Prince William and Catherine posed at the mausoleum in Agra on the final day of their tour of India and Bhutan.
William’s mother was captured sitting alone in front of the monument to love in 1992, shortly before the break up of her marriage to the Prince of Wales.
Royal officials said the duke and duchess hoped to forge new memories.
The couple were visiting the Taj Mahal after flying back to India from Bhutan.
By Peter Hunt, BBC royal correspondent
It was a day when a new royal narrative was written at India’s Taj Mahal.
The Diana photographs captured isolation; a princess soon to loosen her ties to the monarchy.
Today, her son, a prince, brought his wife to the Indian monument to love - something his father promised and failed to do with his first wife.
Here was a duke and a duchess who appeared comfortable together and in their own skins.
Tourists at the World Heritage Site are told by their guides about the "Diana bench". It’s a talk that will have to be updated. Fresh memories have been created.
In searing temperatures of 41C （106F） they walked through the grounds to a marble plinth and sat down on the bench in front of a bank of photographers.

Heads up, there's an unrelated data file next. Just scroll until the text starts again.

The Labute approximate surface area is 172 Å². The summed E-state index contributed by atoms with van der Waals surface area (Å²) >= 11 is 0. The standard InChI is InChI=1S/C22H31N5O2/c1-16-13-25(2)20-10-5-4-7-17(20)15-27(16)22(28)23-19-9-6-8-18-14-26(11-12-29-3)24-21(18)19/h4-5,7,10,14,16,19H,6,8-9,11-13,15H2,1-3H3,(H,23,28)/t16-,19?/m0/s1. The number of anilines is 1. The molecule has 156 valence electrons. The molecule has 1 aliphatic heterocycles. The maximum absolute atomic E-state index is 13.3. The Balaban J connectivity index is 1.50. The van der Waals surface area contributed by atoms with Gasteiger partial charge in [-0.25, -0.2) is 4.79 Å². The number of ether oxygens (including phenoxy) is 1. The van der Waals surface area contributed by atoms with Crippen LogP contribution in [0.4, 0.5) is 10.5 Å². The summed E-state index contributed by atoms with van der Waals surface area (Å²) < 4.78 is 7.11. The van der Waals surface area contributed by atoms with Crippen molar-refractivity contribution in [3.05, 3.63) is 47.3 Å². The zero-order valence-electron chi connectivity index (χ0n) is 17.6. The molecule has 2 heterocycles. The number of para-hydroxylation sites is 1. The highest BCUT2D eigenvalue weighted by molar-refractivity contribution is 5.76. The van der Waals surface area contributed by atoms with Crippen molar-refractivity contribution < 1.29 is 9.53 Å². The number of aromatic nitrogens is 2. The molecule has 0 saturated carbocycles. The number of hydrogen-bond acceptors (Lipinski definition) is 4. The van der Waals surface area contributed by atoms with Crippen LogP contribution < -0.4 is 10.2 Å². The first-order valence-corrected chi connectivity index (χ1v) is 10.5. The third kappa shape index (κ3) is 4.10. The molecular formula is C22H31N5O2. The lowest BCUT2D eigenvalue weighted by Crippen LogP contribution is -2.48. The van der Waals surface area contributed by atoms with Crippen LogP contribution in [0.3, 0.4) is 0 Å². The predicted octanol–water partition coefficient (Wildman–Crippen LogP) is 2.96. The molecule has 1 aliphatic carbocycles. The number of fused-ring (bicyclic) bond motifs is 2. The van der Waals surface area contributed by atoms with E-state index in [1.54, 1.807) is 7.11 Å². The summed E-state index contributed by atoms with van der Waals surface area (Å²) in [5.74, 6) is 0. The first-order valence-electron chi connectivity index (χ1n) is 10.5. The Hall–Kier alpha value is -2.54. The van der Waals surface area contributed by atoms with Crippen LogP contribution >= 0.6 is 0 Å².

They were later given a private tour inside the mausoleum.
Earlier, the Cambridge’s communications secretary Jason Knauf said: "The Duke of Cambridge is of course aware of the huge esteem his mother, the late Princess of Wales, is held in in India and he appreciates the status of the images that exist of the Princess at the Taj.
"He feels incredibly lucky to visit a place where his mother’s memory is kept alive by so many who travel there.
"Twenty-four years on from her visit to the Taj, the duke and the duchess are looking forward to seeing this beautiful place for themselves and creating some new memories as they say thank you to the people of India at the conclusion of this tour."
The Taj Mahal was built by the Mughal emperor Shah Jahan in the mid-17th Century as a monument of love to his favourite wife, Mumtaz Mahal.
It took 22 years and 20,000 men to build it from white marble transported from 200 miles away by elephants.